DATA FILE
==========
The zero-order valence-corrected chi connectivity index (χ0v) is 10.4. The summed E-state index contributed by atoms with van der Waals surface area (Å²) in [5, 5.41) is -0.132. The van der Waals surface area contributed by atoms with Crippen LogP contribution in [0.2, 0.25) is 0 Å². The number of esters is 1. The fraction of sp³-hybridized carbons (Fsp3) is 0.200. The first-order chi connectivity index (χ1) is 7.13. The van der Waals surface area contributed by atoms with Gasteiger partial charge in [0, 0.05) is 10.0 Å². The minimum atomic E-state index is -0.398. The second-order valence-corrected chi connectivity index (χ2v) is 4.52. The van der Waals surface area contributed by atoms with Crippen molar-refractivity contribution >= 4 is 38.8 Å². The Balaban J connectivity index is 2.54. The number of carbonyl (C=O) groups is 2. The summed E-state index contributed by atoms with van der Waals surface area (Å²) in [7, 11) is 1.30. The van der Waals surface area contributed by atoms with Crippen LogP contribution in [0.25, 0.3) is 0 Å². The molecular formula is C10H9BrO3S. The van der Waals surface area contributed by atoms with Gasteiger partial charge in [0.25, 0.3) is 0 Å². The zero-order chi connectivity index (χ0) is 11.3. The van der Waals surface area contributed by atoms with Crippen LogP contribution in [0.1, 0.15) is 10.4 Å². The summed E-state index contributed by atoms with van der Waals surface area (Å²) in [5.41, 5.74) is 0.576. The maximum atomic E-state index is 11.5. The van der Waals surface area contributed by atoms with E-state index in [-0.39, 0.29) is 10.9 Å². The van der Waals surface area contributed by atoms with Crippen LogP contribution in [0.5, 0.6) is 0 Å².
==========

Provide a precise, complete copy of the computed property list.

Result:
The zero-order valence-corrected chi connectivity index (χ0v) is 10.4. The summed E-state index contributed by atoms with van der Waals surface area (Å²) in [5, 5.41) is -0.132. The van der Waals surface area contributed by atoms with Crippen LogP contribution in [0.2, 0.25) is 0 Å². The number of esters is 1. The fraction of sp³-hybridized carbons (Fsp3) is 0.200. The first-order chi connectivity index (χ1) is 7.13. The van der Waals surface area contributed by atoms with Gasteiger partial charge in [0, 0.05) is 10.0 Å². The minimum atomic E-state index is -0.398. The second-order valence-corrected chi connectivity index (χ2v) is 4.52. The van der Waals surface area contributed by atoms with Crippen molar-refractivity contribution >= 4 is 38.8 Å². The Balaban J connectivity index is 2.54. The number of carbonyl (C=O) groups is 2. The summed E-state index contributed by atoms with van der Waals surface area (Å²) in [7, 11) is 1.30. The van der Waals surface area contributed by atoms with Crippen LogP contribution in [0.25, 0.3) is 0 Å². The molecular formula is C10H9BrO3S. The van der Waals surface area contributed by atoms with Gasteiger partial charge in [0.25, 0.3) is 0 Å². The zero-order chi connectivity index (χ0) is 11.3. The van der Waals surface area contributed by atoms with Crippen LogP contribution in [0.1, 0.15) is 10.4 Å². The summed E-state index contributed by atoms with van der Waals surface area (Å²) in [5.41, 5.74) is 0.576. The maximum atomic E-state index is 11.5. The van der Waals surface area contributed by atoms with E-state index in [-0.39, 0.29) is 10.9 Å². The van der Waals surface area contributed by atoms with Crippen LogP contribution in [0.5, 0.6) is 0 Å².